Getting to the bottom of tectonic plates

Recent earthquakes (yellow) and volcanoes (red) of the world plotted against tectonic plate boundaries.

CProfessors Tim Stern and Martha Savage and Drs Simon Lamb and Rupert Sutherland from Victoria’s School of Geography, Environment and Earth Sciences—along with scientists from GNS Science and universities in the United States and Japan—developed new methods to get the most detailed images yet of the base of the tectonic plate beneath Wellington.

A paper on the team’s finding, entitled A seismic reflection image for the base of a tectonic plate, has been published in the February 5, 2015 edition of the prestigious international scientific journal, Nature.

The team recorded reflected seismic waves from an array of controlled underground dynamite explosions across the southern part of the North Island, which gave the scientists an image of the bottom of the Pacific Plate, 100 kilometres beneath the Earth’s surface. The recordings were many times higher resolution than what has been previously achieved, and showed that Earth’s tectonic plates are gliding on a distinct layer of ‘soft’ rock, only 10 kilometres thick and weak enough to allow the plates to shift many centimetres per year.

“The idea that Earth’s surface consists of a mosaic of moving plates is a well-established scientific paradigm, but it had never been clear about what actually moves the plates around,” says Professor Stern. “To work this out requires an understanding of what happens at the bottom of a tectonic plate. It’s been difficult to obtain the necessary detailed images at such great depths using the usual method of recording natural earthquake waves.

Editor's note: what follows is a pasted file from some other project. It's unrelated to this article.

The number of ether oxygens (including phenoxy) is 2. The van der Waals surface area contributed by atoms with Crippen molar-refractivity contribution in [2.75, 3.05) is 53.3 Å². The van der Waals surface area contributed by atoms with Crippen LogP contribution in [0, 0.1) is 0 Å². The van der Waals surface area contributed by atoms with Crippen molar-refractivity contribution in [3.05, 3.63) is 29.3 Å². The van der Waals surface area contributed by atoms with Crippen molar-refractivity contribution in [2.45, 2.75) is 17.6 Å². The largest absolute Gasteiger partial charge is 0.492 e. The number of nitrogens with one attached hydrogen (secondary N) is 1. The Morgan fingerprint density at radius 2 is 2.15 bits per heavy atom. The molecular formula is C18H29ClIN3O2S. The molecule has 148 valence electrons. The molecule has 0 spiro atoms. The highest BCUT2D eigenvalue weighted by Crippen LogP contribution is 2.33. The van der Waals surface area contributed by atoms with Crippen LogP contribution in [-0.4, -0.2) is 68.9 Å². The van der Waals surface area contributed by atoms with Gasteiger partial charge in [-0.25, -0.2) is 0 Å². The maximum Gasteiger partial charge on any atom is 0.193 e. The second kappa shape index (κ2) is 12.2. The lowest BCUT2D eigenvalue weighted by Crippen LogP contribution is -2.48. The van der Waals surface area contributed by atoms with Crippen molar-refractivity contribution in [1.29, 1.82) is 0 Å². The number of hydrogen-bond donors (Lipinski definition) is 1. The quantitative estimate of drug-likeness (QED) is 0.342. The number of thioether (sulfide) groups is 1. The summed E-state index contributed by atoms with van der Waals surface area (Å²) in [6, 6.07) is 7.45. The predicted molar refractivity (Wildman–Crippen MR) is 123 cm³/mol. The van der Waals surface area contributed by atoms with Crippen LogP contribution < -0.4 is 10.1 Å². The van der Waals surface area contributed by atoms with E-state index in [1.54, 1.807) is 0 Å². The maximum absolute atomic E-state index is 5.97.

Cartoon showing the oceanic lithosphere of the Pacific plate subducting beneath the continental Australian plate. The blown up piece shows what we interpret to the be a ~ 10 km thick channel at the base of the plate where melts have ponded, and high strain rates have focused and localised the melt into a thin layer. This channel is likely to be of low viscosity and weak, and effectively allows the plates to slide unhindered by any convective connection to the viscous mantle beneath. Credit: Tim Stern

“But by generating our own seismic waves using higher frequency dynamite shots we were able to see how they became modified as they passed through different layers in the earth. This, along with some new techniques in seismic reflection processing, allowed us to obtain the most detailed image yet of an oceanic tectonic plate.”

Professor Stern says the thinner layer beneath the plate appears to contain pockets of molten rock that make it easier for the plates to slide on. “This means that the plates can be pushed and pulled around without strong resistance at the base. A weak slippery base also explains why tectonic plates can sometimes abruptly change the direction in which they’re slipping. It’s a bit like a ski sliding on snow.

“Understanding this boundary between the base of cold, rigid tectonic plates and the underlying hot, convecting mantle underneath is central to our knowledge of plate tectonics and the very formation and evolution of our planet.”

Professor Stern says being recognised by such an internationally-respected scientific journal indicates the significance of the team’s discovery. “This study also demonstrates the long-standing ability of New Zealand’s geoscience community to leverage international funds—in this case from Japan and the United States—into New Zealand for the purposes of making fundamental discoveries about how the earth works.”

Reference:
“A seismic reflection image for the base of a tectonic plate.” Nature 518, 85–88 (05 February 2015) DOI: 10.1038/nature14146

Note : The above story is based on materials provided by Victoria University.

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